I spent a bit of time at the school this past week helping the teachers prepare for tomorrow and getting a glimpse at what some of my duties will be like: laminating, cutting, coloring, cleaning, gluing, crafty crafty crafty. But I did get a good impression of my working environment, and I think it will be a good year.

Here goes nothing!

Bye Bye Summer

Where did summer go? It stretched across two continents, three countries, four Austrian day trips, two English camps, lots of sun, and lots of fun.

I like to think of my past summer in three parts:

Part one- Crazy work/travel month of June

June consisted of spending a few days in Vienna, a few days somewhere else, a few days in Vienna… etc etc. The first week I taught at an English camp in Mauterndorf, then it was back to Vienna for a few days. Then I flew to Norway to visit Erin for five days, and then I was back in Vienna for a few days. At the end of June I went to another English camp in Radstadt, and then I came back to Vienna only to move out of my apartment and into my new apartment. It was an intense month.

Part two- Heimreise (USA homecoming) July

On July 6th I said Bis bald Austria and spent 4.5 weeks in the USA. Heat wave, food, friends, TV, family, shopping. Twas great.

Part three- Settling back in to Vienna/Day trips—August

I returned to Vienna to an empty apartment (my roommates have been gone the whole time and probably won’t be back for another couple of weeks) and an emptier, yet fuller, city. What I mean by that is that many of my friends were still on vacation, or had moved back to the US permanently. But it’s tourist season, so trying to walk in the city center was a nightmare of weaving through giant tour groups.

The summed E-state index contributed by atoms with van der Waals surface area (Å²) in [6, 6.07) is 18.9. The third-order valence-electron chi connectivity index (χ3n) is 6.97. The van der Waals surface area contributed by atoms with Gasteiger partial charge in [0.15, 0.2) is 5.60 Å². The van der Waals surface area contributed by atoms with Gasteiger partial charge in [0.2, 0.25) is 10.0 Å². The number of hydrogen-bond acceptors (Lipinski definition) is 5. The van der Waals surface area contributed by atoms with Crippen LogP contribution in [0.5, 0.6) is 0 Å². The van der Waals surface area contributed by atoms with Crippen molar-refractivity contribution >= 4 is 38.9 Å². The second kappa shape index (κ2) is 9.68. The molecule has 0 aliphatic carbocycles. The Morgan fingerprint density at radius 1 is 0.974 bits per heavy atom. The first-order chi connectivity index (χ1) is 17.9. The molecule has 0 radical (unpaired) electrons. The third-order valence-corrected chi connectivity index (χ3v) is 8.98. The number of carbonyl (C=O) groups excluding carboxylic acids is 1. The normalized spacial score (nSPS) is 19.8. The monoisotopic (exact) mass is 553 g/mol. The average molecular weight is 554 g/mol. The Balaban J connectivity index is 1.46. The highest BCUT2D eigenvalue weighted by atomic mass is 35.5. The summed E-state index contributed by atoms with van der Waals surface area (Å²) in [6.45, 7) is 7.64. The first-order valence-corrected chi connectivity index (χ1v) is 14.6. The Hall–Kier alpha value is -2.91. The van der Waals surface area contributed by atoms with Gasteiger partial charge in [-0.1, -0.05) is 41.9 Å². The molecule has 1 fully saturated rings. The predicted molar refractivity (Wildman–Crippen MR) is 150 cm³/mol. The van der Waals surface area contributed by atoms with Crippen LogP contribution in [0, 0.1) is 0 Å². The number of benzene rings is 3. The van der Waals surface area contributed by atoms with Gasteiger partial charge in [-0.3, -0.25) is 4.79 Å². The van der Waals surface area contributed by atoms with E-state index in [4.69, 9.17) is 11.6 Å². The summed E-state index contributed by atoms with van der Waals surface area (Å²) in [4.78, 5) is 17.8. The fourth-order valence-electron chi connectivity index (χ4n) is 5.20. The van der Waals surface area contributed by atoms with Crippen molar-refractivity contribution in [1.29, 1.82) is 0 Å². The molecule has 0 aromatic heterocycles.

To fill the time before school starts, I decided to purchase an Austrian Rail Summer Ticket, an amazing deal which gets “youth” under 26 unlimited travel on all trains within Austria. More on my day trips soon to come.

Time spent in Vienna consisted of lying out in the sun, avoiding shopping centers, reading books (no internet), watching movies, hanging out with friends, and avoiding spending unnecessary money in general.


So, in conclusion, I’ve had a very interesting and chaotic summer. I can’t wait to find my routine again once work starts.


Krems and Dürnstein



Krems

Beautiful Wachau region

Dürnstein

Unpreserved path up to the castle ruins: Good shoes are a must

Castle ruins in Dürnstein

On the castle ruins with Dürnstein and Wachau region in the background

Heuriger/Wine Tavern

Sommer Ticket Day Trip Four: Krems and Dürnstein-- SUCCESS!

This past week we finally had a wonderful day trip back out to the Wachau region, a UNESCO world heritage site… also highly recommended by Rick Steves as a daytrip from Vienna. We did what we do best once we got in to Krems: wandered around, got a bit lost, and took lots of photos. The city is rather cute and has one of the best preserved old towns in Austria. Translation: lots of cobblestone, town walls, old buildings, etc.


After a couple of hours in Krems, we took a bus to Dürnstein, probably one of my favorite places in Austria. It’s only a few miles from Krems, and the bus takes you right through the vineyards. The Wachau region is well-known for its white wine, and there are vineyards everywhere.